In his latest Project Syndicate article, economist Nouriel Roubini argues that central banks are facing the worst of both worlds — so-called “stagflation”, meaning high inflation and stagnant growth — and may “wimp out” in terms of the scale of interest rate increases, implicitly accepting a higher inflation rate. In a particularly pessimistic outlook, he says that in his view we are heading for a combination of 1970s-style stagflation and 2008-style debt crises — that is, a stagflationary debt crisis. Most forecasters are not this gloomy, but recessionary fears are certainly now on the increase. And market volatility lies ahead.

2. Protecting the periphery

The second balancing act for the ECB is acting to prevent tensions in European sovereign debt markets. Already there have been pressures on Italian government debt, with the gap between Italian and core German rates widening sharply — to two percentage points, And while borrowing costs remain low by historical standards, there are fears of volatility ahead if markets fear that slow growth and rising borrowing will hamper the ability of countries to service their debt piles.

All EU sovereign debt markets had been protected by ECB buying of government debt, which increased during the pandemic, effectively providing a backstop for private investors and holding interest rates down. Now, as part of the “normalisation” of policy, new purchases of debt are being stopped. With the stabilisers off and big uncertainties in markets, tensions are brewing.

The ECB has promised to develop a new “instrument” to help protect peripheral countries. This would involve it buying debt of peripheral countries to help keep interest rates down and dissuade investors from targeting countries as they did during the financial crisis. However, agreeing how this will work is not easy.

The ECB can — and will — reinvest some of the proceeds from its existing holdings of State debt, but the amounts involved here are unlikely to be sufficient. Another policy instrument — Outright Monetary Transactions (OMT) — was designed in the midst of the financial crisis but never used. It allows the ECB to buy sovereign bonds, but requires countries to be receiving assistance from EU bailout funds and to follow strict policy conditions.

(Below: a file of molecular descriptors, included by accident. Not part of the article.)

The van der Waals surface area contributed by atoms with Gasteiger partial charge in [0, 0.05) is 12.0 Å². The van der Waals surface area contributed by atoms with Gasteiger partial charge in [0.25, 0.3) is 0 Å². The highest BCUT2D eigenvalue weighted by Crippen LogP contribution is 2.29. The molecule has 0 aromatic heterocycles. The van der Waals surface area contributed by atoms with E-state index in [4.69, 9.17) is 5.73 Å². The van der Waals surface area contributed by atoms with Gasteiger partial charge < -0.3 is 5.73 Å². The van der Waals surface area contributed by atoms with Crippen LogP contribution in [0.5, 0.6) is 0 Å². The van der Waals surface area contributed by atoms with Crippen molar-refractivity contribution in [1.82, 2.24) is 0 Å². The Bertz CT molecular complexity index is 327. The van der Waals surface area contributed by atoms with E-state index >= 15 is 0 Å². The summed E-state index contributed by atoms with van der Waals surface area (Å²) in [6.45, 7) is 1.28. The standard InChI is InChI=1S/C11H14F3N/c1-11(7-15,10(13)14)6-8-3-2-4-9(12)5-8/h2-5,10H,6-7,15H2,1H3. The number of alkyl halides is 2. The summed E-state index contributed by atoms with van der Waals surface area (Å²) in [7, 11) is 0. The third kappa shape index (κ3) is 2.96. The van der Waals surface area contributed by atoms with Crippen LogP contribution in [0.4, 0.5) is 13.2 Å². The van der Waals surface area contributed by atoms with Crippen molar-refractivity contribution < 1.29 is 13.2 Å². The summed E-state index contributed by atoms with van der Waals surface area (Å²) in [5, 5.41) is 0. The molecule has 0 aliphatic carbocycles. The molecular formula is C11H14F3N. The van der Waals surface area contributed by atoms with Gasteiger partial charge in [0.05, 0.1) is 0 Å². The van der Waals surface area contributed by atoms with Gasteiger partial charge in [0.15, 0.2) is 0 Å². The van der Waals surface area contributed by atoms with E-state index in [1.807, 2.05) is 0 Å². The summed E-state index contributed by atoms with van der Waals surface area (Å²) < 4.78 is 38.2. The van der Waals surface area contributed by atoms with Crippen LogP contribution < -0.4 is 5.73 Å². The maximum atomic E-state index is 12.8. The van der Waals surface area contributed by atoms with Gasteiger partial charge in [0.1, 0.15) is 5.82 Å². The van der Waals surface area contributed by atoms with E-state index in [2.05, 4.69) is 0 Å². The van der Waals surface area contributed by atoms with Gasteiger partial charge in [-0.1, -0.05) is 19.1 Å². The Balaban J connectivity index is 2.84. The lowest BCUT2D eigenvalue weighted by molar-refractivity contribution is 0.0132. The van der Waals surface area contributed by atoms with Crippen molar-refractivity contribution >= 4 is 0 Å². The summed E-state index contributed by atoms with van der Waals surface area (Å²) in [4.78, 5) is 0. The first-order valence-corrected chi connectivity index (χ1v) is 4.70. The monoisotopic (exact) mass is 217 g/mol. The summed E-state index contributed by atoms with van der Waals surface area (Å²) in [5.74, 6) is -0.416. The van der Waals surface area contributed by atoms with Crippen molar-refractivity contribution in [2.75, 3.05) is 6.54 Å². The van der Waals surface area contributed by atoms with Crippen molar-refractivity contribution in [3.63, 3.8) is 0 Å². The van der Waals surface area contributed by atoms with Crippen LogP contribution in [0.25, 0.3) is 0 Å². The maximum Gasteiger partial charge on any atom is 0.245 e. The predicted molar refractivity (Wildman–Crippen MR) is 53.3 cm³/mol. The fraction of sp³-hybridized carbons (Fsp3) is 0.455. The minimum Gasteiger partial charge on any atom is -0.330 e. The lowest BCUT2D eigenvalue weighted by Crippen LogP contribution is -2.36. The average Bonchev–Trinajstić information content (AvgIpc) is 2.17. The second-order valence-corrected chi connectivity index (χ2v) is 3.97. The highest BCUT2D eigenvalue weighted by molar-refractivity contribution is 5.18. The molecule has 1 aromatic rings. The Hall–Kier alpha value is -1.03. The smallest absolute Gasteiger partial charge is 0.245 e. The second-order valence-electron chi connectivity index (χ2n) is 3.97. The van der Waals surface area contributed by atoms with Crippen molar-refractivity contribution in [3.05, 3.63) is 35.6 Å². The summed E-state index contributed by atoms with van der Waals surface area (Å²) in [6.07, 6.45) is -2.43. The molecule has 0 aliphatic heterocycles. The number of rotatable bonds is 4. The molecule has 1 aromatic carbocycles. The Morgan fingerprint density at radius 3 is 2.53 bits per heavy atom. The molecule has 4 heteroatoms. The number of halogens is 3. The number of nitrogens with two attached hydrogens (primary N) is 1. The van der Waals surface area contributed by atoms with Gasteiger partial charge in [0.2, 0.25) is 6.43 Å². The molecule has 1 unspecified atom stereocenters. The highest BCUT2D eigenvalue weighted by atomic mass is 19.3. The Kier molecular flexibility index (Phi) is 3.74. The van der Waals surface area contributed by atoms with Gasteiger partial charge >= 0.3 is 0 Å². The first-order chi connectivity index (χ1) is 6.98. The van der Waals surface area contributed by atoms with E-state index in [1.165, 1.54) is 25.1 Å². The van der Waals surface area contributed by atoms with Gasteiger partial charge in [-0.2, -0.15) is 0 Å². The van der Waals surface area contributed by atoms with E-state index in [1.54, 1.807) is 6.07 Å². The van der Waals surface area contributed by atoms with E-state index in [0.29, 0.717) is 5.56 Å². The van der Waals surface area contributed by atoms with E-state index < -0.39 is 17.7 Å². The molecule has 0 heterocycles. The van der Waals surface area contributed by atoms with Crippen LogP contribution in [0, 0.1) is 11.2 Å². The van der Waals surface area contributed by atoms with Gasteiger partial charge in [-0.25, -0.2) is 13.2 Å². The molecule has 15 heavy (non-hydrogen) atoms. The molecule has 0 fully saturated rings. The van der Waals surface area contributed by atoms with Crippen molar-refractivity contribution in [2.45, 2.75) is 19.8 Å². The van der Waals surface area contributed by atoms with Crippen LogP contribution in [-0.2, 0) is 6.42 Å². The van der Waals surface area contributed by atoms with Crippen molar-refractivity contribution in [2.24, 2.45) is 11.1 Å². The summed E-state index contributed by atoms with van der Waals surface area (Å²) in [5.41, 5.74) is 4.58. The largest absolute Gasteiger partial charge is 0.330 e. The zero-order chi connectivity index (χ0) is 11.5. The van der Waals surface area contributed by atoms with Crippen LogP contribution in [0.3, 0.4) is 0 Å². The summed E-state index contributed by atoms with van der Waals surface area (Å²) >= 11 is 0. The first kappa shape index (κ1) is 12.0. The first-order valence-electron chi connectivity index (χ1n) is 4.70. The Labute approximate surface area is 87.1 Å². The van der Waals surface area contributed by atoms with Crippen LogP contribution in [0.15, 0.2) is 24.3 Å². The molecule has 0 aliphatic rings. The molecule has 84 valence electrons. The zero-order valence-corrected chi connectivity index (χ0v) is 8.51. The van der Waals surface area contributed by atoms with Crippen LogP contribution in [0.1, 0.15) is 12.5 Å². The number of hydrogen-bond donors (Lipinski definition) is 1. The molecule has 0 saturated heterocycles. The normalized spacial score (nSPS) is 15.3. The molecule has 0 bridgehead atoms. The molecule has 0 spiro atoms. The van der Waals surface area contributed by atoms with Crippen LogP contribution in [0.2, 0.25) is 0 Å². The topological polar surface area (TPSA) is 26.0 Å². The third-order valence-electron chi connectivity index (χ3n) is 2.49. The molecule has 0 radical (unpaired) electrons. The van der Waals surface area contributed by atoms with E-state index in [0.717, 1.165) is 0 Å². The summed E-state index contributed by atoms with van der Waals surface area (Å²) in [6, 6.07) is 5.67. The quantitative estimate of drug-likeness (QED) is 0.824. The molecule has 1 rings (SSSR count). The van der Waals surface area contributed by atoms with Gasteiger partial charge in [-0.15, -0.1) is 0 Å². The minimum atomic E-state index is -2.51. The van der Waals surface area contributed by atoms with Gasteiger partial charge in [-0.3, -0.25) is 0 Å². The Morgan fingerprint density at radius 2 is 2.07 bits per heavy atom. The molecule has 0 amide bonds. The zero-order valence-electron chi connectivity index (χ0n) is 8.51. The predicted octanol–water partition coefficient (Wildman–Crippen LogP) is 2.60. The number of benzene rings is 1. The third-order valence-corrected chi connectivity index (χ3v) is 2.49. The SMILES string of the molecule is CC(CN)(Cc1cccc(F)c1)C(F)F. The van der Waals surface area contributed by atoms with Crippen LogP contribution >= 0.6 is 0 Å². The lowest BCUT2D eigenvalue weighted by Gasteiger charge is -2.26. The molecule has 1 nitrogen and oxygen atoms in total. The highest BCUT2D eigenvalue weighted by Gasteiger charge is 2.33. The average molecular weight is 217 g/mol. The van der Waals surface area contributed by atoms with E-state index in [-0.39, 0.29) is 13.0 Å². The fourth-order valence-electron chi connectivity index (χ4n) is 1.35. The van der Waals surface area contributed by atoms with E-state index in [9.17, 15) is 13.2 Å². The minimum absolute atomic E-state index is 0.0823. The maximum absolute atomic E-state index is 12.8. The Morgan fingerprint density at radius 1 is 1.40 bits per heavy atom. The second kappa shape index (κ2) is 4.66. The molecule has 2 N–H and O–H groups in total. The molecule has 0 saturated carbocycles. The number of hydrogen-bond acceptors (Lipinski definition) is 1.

For now, the ECB will be looking for something more flexible. But northern European countries will insist on conditions in terms of budget policies which countries seeking help must follow. And for the southern countries such conditions would, of course, be political dynamite. Italy, for example, is heading for a general election next summer.

So the ECB’s ability to act to support peripheral countries may be constrained. The Republic is not immediately in the spotlight here, but the country does have a high national debt level and is vulnerable to a global downturn.

The ECB thus faces two really difficult balancing acts in the months ahead. Much will depend on the course of the war in Ukraine. But confronted by a combination of high inflation and slow growth, it is facing a really significant test in trying to find a middle route through.